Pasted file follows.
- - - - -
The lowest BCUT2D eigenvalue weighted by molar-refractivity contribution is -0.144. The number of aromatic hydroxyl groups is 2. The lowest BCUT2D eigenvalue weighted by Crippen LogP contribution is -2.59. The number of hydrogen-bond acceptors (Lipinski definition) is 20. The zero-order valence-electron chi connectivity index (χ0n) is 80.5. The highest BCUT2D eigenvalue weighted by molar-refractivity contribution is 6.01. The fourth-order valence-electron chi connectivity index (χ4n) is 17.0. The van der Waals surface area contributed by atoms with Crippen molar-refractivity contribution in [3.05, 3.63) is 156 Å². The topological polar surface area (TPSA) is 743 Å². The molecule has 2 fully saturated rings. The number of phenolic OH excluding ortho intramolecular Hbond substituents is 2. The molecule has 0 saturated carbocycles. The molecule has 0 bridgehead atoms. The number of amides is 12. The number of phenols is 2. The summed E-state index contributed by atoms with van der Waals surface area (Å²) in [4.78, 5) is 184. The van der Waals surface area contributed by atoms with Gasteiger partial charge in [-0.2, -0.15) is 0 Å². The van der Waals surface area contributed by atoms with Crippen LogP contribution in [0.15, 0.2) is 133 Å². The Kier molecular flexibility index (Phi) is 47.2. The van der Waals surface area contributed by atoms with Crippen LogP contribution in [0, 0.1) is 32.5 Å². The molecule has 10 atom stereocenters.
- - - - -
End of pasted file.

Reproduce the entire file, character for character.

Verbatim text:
The lowest BCUT2D eigenvalue weighted by molar-refractivity contribution is -0.144. The number of aromatic hydroxyl groups is 2. The lowest BCUT2D eigenvalue weighted by Crippen LogP contribution is -2.59. The number of hydrogen-bond acceptors (Lipinski definition) is 20. The zero-order valence-electron chi connectivity index (χ0n) is 80.5. The highest BCUT2D eigenvalue weighted by molar-refractivity contribution is 6.01. The fourth-order valence-electron chi connectivity index (χ4n) is 17.0. The van der Waals surface area contributed by atoms with Crippen molar-refractivity contribution in [3.05, 3.63) is 156 Å². The topological polar surface area (TPSA) is 743 Å². The molecule has 2 fully saturated rings. The number of phenolic OH excluding ortho intramolecular Hbond substituents is 2. The molecule has 0 saturated carbocycles. The molecule has 0 bridgehead atoms. The number of amides is 12. The number of phenols is 2. The summed E-state index contributed by atoms with van der Waals surface area (Å²) in [4.78, 5) is 184. The van der Waals surface area contributed by atoms with Gasteiger partial charge in [-0.2, -0.15) is 0 Å². The van der Waals surface area contributed by atoms with Crippen LogP contribution in [0.15, 0.2) is 133 Å². The Kier molecular flexibility index (Phi) is 47.2. The van der Waals surface area contributed by atoms with Crippen LogP contribution in [0, 0.1) is 32.5 Å². The molecule has 10 atom stereocenters.